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dc.contributor.author Edwards, A
dc.date.accessioned 2009-10-21T14:01:05Z
dc.date.available 2009-10-21T14:01:05Z
dc.date.issued 2009-09
dc.identifier.citation Edwards, A. 2009. 85 dBA: is it protective enough to prevent hearing loss in South African miners? Southern African Institute of Mining and Metallurgy, Hard Rock Safe Safety Conference 2009. Sun City, South Africa, 28-30 September, 2009. pp 1-12 en
dc.identifier.isbn 9781920211271
dc.identifier.uri http://hdl.handle.net/10204/3674
dc.description Southern African Institute of Mining and Metallurgy, Hard Rock Safe Safety Conference 2009. Sun City, South Africa, 28-30 September, 2009 en
dc.description.abstract The Occupational Exposure Limit (OEL) for noise is legislated to be 85 dBA. However, owing to the energy of different frequencies the effect on the ear by sounds of different frequencies is known to vary. Also, there is recent evidence of the synergistic effect of chemicals and noise on the inner ear. Similarly, previous studies have shown that combined exposure to noise and exercise (workload) will cause greater cochlea stress than exposure to noise in isolation. A miner is not exposed only to noise in isolation. The environmental stressors that a miner may be exposed to simultaneously can include noise, heat and exercise, amongst others. The hypothesis is that the OEL which does not take into account complex exposure patterns may not provide adequate protection for miners’ ears. A pilot study to evaluate the impact on the inner ear used otoacoustic emissions as a measure of stress to the cochlea was undertaken. Controlled exposure to noise, heat and exercise on a group of young healthy males and females was conducted using less than the prescribed OEL for noise. Pre-exposure and post-exposure otoacoustic measurements were compared to evaluate the impact of individual and combined exposures. Statistically significant differences were found between the pre-exposure and post-exposure otoacoustic measurements for noise as a stressor. Exposure to other health stressors did not appear to accentuate the effect on the cochlea. The results appear to indicate that further investigation of the current OELs and the methods and aspects being measured is needed. en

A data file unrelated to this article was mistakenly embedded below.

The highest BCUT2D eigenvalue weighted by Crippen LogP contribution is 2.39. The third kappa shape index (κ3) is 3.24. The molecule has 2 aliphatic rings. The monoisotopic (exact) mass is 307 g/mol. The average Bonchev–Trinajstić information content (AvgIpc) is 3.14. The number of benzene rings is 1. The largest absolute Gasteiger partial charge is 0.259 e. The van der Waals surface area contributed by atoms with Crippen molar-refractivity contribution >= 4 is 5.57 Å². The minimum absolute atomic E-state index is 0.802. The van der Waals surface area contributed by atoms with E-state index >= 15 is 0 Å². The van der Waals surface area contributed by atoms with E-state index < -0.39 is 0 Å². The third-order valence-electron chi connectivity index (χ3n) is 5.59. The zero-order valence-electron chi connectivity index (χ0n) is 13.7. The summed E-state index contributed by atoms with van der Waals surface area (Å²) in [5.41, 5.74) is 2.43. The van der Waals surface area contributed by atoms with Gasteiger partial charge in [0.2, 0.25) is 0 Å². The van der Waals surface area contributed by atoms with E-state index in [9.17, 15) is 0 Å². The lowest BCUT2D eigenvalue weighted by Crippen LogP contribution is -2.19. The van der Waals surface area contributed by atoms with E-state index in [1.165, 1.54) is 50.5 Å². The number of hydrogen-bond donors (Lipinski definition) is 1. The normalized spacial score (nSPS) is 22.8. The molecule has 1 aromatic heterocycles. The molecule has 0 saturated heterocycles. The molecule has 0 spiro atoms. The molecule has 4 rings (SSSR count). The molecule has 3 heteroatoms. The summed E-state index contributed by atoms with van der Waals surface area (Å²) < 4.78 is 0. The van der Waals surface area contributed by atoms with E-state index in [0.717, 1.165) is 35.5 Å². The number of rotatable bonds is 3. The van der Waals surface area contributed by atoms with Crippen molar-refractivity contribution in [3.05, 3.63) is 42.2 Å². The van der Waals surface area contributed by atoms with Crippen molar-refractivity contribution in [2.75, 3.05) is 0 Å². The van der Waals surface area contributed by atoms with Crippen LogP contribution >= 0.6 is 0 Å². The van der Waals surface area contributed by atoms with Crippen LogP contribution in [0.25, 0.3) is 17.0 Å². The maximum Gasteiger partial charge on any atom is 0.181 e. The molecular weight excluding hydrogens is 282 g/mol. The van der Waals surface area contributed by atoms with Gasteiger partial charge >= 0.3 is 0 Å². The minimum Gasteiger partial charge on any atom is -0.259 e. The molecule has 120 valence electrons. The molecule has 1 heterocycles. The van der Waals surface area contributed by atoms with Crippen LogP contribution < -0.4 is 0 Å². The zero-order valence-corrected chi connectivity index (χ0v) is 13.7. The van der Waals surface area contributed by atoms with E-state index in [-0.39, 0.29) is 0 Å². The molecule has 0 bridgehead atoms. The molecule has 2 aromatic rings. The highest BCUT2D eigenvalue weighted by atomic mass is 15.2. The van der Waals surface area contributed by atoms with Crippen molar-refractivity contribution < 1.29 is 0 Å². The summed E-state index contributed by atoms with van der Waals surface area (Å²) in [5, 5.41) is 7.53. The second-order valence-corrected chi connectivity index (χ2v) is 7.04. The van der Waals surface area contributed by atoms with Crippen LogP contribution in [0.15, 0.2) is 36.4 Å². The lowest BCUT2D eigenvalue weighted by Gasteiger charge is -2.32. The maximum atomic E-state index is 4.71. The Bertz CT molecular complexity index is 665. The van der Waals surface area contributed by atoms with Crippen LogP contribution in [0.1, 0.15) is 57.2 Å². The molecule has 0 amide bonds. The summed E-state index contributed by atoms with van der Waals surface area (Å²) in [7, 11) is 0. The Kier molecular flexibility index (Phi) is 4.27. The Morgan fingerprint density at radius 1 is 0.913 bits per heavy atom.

dc.language.iso en en
dc.publisher Southern African Institute of Mining and Metallurgy en
dc.subject Occupational exposure limit en
dc.subject 85 dBA en
dc.subject Noise Induced en
dc.subject Hearing loss en
dc.subject Noise impact assessment en
dc.subject Mine workers en
dc.subject Noise levels en
dc.subject Hard Rock Safe Safety Conference 2009 en
dc.subject South African miners en
dc.subject Otoacoustic emissions en
dc.subject Metallurgy en
dc.subject Mining en
dc.title 85 dBA: is it protective enough to prevent hearing loss in South African miners? en
dc.type Presentation en


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